Experimental quantification of the mass of a rainbow

AI-generated image of fictional researchers using an instrument to measure the mass of a rainbow

New research makes a serious effort to quantify the mass of a rainbow. See the preprint here:


In this study, we present an innovative and rigorous experimental approach to quantifying the elusive mass of a rainbow, a natural phenomenon that has captivated human imagination for millennia. Rainbows are formed through the complex interplay of sunlight, water droplets, and atmospheric conditions, resulting in a vivid and ephemeral display of spectral colors. Despite the well-established understanding of the optical processes that generate rainbows, the question of whether they possess a measurable mass remains unexplored.

Our method involves the use of high-precision optical trapping techniques and a controlled environment to simulate the conditions that create a rainbow. By isolating individual water droplets and carefully measuring their properties before and after interacting with light, we were able to estimate the contribution of each droplet to the overall mass of the rainbow. The experiment was performed in a controlled laboratory setting, with attention given to eliminating potential sources of error and bias.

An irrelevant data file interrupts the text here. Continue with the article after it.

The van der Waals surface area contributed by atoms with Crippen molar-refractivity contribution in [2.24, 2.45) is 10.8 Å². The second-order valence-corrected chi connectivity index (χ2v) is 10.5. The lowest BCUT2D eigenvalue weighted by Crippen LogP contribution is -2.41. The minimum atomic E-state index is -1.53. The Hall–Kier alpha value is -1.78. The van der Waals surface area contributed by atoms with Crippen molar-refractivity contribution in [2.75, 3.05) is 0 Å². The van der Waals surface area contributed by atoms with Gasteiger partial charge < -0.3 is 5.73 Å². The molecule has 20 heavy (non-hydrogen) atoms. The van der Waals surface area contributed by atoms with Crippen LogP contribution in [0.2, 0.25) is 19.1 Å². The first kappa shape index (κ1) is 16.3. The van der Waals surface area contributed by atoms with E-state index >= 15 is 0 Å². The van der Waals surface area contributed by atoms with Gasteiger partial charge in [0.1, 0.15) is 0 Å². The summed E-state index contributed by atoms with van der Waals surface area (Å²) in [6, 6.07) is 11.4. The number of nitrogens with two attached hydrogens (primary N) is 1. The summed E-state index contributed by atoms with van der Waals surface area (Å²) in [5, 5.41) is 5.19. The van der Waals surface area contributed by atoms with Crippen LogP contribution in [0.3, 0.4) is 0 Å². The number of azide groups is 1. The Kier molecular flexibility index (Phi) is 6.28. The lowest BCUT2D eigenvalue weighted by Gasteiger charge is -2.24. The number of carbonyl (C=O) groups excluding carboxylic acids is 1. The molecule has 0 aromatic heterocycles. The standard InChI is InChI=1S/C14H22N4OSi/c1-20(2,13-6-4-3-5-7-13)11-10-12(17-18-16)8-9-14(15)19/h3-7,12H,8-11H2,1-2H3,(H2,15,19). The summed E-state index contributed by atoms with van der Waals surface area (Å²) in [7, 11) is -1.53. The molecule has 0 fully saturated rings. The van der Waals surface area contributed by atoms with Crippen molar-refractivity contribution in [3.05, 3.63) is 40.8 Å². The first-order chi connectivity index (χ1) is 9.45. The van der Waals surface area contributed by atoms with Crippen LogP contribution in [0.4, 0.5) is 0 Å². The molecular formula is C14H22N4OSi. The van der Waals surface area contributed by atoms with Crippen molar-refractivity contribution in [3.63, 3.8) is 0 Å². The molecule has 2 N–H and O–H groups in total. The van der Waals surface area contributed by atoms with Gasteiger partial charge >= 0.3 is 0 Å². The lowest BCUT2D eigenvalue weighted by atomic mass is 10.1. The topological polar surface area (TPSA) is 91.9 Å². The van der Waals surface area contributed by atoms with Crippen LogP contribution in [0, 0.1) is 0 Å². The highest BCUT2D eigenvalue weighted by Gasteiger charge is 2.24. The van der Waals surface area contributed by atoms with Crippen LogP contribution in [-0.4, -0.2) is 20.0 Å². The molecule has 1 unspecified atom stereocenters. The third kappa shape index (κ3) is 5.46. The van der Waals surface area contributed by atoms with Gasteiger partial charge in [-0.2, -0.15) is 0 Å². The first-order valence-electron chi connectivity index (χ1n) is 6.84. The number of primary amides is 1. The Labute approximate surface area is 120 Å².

The results of our study shed light on the previously unexplored properties of rainbows, providing a quantitative estimation of their mass, and expanding our understanding of the physical nature of this fascinating phenomenon. Our findings may have implications for a wide range of fields, including atmospheric science, meteorology, and optics, and may pave the way for new interdisciplinary research at the intersection of these disciplines.


Dr. Iris Arcus and Dr. Lila Bifrost using their device to measure the mass of a rainbow.

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